The cue triggers the craving, which makes you do a behavior. In the end, you get your reward.
As you go through the loop enough times, with all four steps present, the cue will automatically be tied to the reward, and the behavior becomes automatic. The habit is formed.
How to form a good habit
To build a habit, all four steps in the habit loop have to be present. Below are 9 proven strategies to help you make better and healthier habits.
Related: Is the 21/90 rule the secret to building better habits?
Be clear with your intentions
Your intentions are often the difference between success and failure. When it comes to habits, it’s no different.
If you begin journaling just because some guy on the internet told you to do it, it won’t be enjoyable or sustainable.
If you begin journaling because you want to think clearer, get rid of intrusive thoughts, and build a stronger mind, it will be far more enjoyable and easier to stick to.
Before starting a new behavior, ask yourself why. Often, you’ll find that there is a deeper meaning to the habits you want to build.
It might be difficult to come up with an answer the first few times, but it’ll be easier the more you do it as your ability to think clearly becomes better.
Related: Identity-based habits
Habit stacking is the easiest and simplest way to create new habits. It requires little preparation and effort, but the success rate is high.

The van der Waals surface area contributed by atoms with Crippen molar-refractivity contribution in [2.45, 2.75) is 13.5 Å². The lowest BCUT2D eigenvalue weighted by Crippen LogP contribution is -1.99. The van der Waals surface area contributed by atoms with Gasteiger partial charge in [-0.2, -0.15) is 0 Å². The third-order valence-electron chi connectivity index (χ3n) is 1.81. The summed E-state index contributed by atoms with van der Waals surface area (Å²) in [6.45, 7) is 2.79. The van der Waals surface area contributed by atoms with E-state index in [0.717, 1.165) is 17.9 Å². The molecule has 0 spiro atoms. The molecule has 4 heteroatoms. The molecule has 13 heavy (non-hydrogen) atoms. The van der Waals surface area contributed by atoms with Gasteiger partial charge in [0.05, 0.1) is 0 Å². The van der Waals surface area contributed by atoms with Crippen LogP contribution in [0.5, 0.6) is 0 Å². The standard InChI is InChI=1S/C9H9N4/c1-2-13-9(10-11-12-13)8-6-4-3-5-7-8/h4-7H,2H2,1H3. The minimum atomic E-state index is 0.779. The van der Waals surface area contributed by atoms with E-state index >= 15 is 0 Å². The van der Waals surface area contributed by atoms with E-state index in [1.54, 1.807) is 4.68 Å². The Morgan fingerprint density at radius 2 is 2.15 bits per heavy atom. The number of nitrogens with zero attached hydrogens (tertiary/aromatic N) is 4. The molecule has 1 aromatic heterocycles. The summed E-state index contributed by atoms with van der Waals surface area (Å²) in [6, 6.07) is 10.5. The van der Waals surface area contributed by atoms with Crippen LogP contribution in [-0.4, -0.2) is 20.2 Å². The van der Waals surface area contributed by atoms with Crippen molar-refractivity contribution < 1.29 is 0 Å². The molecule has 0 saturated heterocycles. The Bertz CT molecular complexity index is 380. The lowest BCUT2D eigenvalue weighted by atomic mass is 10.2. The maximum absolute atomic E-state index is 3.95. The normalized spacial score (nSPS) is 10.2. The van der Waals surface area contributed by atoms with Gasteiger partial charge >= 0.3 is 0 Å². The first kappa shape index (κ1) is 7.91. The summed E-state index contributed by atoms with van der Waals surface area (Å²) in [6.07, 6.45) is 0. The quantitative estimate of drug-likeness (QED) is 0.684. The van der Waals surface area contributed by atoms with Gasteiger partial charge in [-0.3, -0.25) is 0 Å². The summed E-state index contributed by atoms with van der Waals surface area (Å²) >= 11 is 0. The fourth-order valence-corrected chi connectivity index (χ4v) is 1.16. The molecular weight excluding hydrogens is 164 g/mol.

Habit stacking is when you place the new behavior after or between existing habits. Done enough times, the reward of the previous behavior will act as the cue for the desired behavior.
You can begin stacking habits after dinner, on your way home from work, or straight after you wake up. There are no limits to this strategy, except there has to be a habit for you to build on.
Design your environment
You can design your environment to leave yourself reminders. You can do this with notes or items related to the behavior.
If you want to go to the gym, you can leave your gym bag at the front door or in the passenger seat of your car.
If you want to read more, you can leave a book on your nightstand. There’s no wrong way to create these reminders.
Make the behavior easy
The more mental or physical effort a behavior requires, the less likely you are to do it. An effective way to combat this is to reduce the steps between when you start preparing for the behavior and to it begins.
You can design your environment to make it easy. You can leave the book you want to read out on the table. Or always have a notebook and a pen on your desk for journaling.
You can prepare for the behavior the day before. Motivation is bigger the day before than when you’re about to do it. If you have prepared everything, it’s easy to begin.
Make the behavior as easy as possible. There’s less time to talk yourself out of it, and you’re more likely to do it.
Do something you like together with the new behavior
Not all good habits are pleasant the first couple of times you do it. Until you begin to naturally like it, you can pair it with something you like.